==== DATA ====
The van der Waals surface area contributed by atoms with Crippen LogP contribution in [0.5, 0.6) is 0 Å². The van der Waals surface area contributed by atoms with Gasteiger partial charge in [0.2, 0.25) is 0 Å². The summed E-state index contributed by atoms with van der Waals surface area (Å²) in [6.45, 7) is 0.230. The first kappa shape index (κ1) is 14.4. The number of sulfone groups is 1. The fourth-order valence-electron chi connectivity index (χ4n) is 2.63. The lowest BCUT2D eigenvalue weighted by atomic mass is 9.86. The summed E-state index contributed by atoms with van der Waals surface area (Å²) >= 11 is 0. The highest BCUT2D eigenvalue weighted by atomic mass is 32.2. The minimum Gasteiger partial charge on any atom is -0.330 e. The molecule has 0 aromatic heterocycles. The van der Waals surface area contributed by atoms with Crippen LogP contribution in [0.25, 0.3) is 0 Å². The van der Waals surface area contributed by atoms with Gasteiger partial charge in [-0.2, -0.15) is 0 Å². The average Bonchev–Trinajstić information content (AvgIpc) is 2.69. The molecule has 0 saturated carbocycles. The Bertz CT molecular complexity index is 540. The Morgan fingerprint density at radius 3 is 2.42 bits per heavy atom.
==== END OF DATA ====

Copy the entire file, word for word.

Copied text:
The van der Waals surface area contributed by atoms with Crippen LogP contribution in [0.5, 0.6) is 0 Å². The van der Waals surface area contributed by atoms with Gasteiger partial charge in [0.2, 0.25) is 0 Å². The summed E-state index contributed by atoms with van der Waals surface area (Å²) in [6.45, 7) is 0.230. The first kappa shape index (κ1) is 14.4. The number of sulfone groups is 1. The fourth-order valence-electron chi connectivity index (χ4n) is 2.63. The lowest BCUT2D eigenvalue weighted by atomic mass is 9.86. The summed E-state index contributed by atoms with van der Waals surface area (Å²) >= 11 is 0. The highest BCUT2D eigenvalue weighted by atomic mass is 32.2. The minimum Gasteiger partial charge on any atom is -0.330 e. The molecule has 0 aromatic heterocycles. The van der Waals surface area contributed by atoms with Crippen LogP contribution in [0.25, 0.3) is 0 Å². The van der Waals surface area contributed by atoms with Gasteiger partial charge in [-0.2, -0.15) is 0 Å². The average Bonchev–Trinajstić information content (AvgIpc) is 2.69. The molecule has 0 saturated carbocycles. The Bertz CT molecular complexity index is 540. The Morgan fingerprint density at radius 3 is 2.42 bits per heavy atom.